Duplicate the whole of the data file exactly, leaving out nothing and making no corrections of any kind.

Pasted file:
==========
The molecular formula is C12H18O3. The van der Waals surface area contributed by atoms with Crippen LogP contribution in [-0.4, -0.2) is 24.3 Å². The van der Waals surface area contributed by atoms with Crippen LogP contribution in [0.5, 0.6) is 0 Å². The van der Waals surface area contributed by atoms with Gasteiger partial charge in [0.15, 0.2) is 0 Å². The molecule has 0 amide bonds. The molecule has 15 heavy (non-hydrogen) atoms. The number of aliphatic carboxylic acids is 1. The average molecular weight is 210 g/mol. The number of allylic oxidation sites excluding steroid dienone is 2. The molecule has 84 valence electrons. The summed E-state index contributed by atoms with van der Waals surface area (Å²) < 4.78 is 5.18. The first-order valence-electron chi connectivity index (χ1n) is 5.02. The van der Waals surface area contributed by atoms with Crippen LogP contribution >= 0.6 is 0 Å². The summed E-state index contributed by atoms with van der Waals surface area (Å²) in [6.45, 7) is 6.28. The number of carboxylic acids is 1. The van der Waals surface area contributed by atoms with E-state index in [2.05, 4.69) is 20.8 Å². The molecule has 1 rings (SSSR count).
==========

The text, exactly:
The molecular formula is C12H18O3. The van der Waals surface area contributed by atoms with Crippen LogP contribution in [-0.4, -0.2) is 24.3 Å². The van der Waals surface area contributed by atoms with Crippen LogP contribution in [0.5, 0.6) is 0 Å². The van der Waals surface area contributed by atoms with Gasteiger partial charge in [0.15, 0.2) is 0 Å². The molecule has 0 amide bonds. The molecule has 15 heavy (non-hydrogen) atoms. The number of aliphatic carboxylic acids is 1. The average molecular weight is 210 g/mol. The number of allylic oxidation sites excluding steroid dienone is 2. The molecule has 84 valence electrons. The summed E-state index contributed by atoms with van der Waals surface area (Å²) < 4.78 is 5.18. The first-order valence-electron chi connectivity index (χ1n) is 5.02. The van der Waals surface area contributed by atoms with Crippen LogP contribution >= 0.6 is 0 Å². The summed E-state index contributed by atoms with van der Waals surface area (Å²) in [6.45, 7) is 6.28. The number of carboxylic acids is 1. The van der Waals surface area contributed by atoms with E-state index in [2.05, 4.69) is 20.8 Å². The molecule has 1 rings (SSSR count).